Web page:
Most retail investors have at least a casual understanding of the various stock indexes and the type of companies that compose them. The most widely recognized indexes are the Dow Jones Industrial Index (Dow), the S&P 500 Index from Standard and Poor's, the Nasdaq Composite and the Russell 2000. Each consists of U.S. listed companies with slightly different requirements such as revenue and average daily trading volume, but the concept we’ll primarily cover below is Market Capitalization, or “Market Cap.”
The Dow tracks 30 massive companies that are listed on the New York Stock Exchange the the Nasdaq, whereas the Nasdaq Composite tracks approximately 2,500 companies that are listed on the Nasdaq exchange and are heavily weighted toward the technology sector. The S&P 500 tracks mostly large companies, many of which are also members of the NASDAQ and Dow, while the Russell 2000 is composed of smaller companies.
Because the Dow is a narrow index of only large companies and the Nasdaq Composite is technology heavy, many investors look to the S&P 500 and the Russell 2000 as indicators of performance in the broader U.S. economy.
Investors can mirror the investments and therefore performance of an index through passive investment vehicles such as an Exchange Traded Fund (ETF) that can be purchased in the same way one purchases an individual stock at any time during a trading cycle. This differs from mutual funds, which are similarly designed, but traded based upon their closing value on a given day.
Each year the indexes are “rebalanced” to fit the individual index requirements such as market capitalization, which we will explain in more detail. It should be noted that every company on the aforementioned indexes is considered to be based in the United States, though many of the larger companies derive revenue globally.
Below we will explain the formula for capitalization (cap) and cover the threshold for small cap, mid cap and large cap. First, we will look at the index that best represents the small and mid cap sector.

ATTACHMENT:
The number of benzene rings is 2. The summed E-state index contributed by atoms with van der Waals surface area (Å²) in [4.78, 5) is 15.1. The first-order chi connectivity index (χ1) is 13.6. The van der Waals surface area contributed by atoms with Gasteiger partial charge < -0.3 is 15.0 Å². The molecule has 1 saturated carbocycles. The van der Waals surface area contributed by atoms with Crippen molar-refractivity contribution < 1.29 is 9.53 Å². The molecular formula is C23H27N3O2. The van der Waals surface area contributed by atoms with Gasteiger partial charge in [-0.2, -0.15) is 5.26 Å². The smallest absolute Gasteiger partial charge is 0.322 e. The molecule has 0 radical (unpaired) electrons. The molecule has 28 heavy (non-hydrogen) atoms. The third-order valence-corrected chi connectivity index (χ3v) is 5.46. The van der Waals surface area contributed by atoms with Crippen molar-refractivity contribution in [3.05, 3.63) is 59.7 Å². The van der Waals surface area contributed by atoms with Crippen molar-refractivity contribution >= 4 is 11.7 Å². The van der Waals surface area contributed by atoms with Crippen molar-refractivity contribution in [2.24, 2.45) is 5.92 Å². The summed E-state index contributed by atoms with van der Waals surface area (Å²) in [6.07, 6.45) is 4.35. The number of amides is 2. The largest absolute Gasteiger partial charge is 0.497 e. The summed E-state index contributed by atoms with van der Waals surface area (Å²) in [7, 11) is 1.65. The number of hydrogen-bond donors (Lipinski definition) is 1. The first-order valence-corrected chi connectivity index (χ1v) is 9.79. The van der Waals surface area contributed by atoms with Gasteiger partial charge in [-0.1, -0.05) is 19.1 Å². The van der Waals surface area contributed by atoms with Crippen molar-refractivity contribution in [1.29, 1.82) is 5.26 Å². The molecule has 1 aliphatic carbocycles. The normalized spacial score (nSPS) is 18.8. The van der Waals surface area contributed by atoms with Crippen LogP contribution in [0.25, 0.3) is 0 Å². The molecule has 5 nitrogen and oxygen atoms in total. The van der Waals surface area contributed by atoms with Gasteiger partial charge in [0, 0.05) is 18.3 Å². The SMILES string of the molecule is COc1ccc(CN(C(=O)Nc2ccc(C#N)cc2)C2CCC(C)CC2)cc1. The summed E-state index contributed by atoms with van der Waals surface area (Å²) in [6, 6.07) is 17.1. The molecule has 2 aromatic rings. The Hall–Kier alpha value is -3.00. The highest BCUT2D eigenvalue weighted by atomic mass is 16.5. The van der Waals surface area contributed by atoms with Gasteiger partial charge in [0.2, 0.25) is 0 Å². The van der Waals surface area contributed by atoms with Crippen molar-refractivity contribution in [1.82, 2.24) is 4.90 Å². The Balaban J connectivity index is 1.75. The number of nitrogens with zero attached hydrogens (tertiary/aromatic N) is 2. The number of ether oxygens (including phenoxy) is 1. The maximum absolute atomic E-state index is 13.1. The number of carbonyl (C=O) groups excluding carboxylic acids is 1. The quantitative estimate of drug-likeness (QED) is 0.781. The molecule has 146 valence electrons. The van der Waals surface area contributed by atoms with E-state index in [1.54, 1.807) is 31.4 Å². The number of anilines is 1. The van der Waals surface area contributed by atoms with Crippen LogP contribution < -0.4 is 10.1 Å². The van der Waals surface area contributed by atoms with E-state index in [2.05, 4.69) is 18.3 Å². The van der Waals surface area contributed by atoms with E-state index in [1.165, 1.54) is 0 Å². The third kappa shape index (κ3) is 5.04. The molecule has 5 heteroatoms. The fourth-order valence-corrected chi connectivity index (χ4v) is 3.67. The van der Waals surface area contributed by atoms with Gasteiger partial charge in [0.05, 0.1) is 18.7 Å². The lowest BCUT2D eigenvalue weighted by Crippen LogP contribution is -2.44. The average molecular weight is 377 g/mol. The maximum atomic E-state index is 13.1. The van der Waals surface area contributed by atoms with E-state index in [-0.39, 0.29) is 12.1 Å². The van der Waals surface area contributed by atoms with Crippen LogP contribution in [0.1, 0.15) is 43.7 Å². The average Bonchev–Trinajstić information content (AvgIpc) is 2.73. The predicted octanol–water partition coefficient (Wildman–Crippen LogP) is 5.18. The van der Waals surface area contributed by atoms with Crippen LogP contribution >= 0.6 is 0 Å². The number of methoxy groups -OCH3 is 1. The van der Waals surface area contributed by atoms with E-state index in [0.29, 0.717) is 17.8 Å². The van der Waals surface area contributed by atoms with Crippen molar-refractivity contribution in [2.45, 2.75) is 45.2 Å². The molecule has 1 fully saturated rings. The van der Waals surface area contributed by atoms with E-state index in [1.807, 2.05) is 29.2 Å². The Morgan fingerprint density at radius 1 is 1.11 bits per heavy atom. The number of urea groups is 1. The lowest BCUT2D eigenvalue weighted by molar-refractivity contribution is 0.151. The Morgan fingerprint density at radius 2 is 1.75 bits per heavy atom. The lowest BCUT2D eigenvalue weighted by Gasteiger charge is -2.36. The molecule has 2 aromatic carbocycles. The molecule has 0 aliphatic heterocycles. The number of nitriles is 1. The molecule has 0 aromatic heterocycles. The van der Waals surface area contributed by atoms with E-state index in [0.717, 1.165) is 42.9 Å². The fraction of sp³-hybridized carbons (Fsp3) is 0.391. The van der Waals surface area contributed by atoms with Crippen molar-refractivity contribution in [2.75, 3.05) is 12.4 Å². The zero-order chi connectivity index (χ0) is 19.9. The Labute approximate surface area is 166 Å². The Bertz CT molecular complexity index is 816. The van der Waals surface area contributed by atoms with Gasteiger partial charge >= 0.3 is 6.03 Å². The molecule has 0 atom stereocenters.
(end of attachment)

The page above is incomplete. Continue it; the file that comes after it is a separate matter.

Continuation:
We’re covering the Russell 2500™ because it’s the most widely used benchmark for strategies that are in the small- and mid-cap space. Commonly referred to as “SMID” the Russell 2500™ is designed to give a thorough look at the performance of companies that best represent their respective sectors, which is why it is commonly referred to as a bellwether for the U.S. economy as a whole. In fact, the primary rationale behind the Russell 2500™ rebalancing annually is to “ensure larger stocks do not distort the performance and characteristics of the true small to mid-cap opportunity set.”
FTSE Russell, the parent company that provides the data for this and other indexes and a wholly owned subsidiary of the London Stock Exchange Group, established the Russell 2500™ in 1990. The most recent data as of this publication (March 2021) show that the Russell 2500™ has returned an average of 12.27% over the past ten years. Further, it currently has an average market cap of $7.2 billion and median market cap of $1.5 billion. The largest stock in the index has a market cap of $38 billion.
It’s also a broad index as compared to the Nasdaq Composite, for example, as it represents a wide cross section of sectors in the U.S. Economy, including:
Market capitalization is a measure of the market value of a company, not the size of its balance sheet or revenue. Essentially it is determined by the current price per share multiplied by the total outstanding shares. Market capitalization is often quoted by asset and portfolio managers as well as financial analysts and pundits and is therefore a simple and important term to understand. When companies like Apple, for example, might be in the news as having exceeded a $2 trillion value (this is an example as this figure will fluctuate daily) even though its revenue is around $260 billion, it essentially refers to the current market capitalization figure.
Below is a very general overview of market capitalization by category and which indexes fall within these categories.
Small Cap. Companies with a market capitalization between $300 million and $2 billion are generally considered small cap.
Mid Cap. Companies with a market capitalization between $2 billion and $10 billion.
Large Cap. Companies that exceed $10 billion in market capitalization.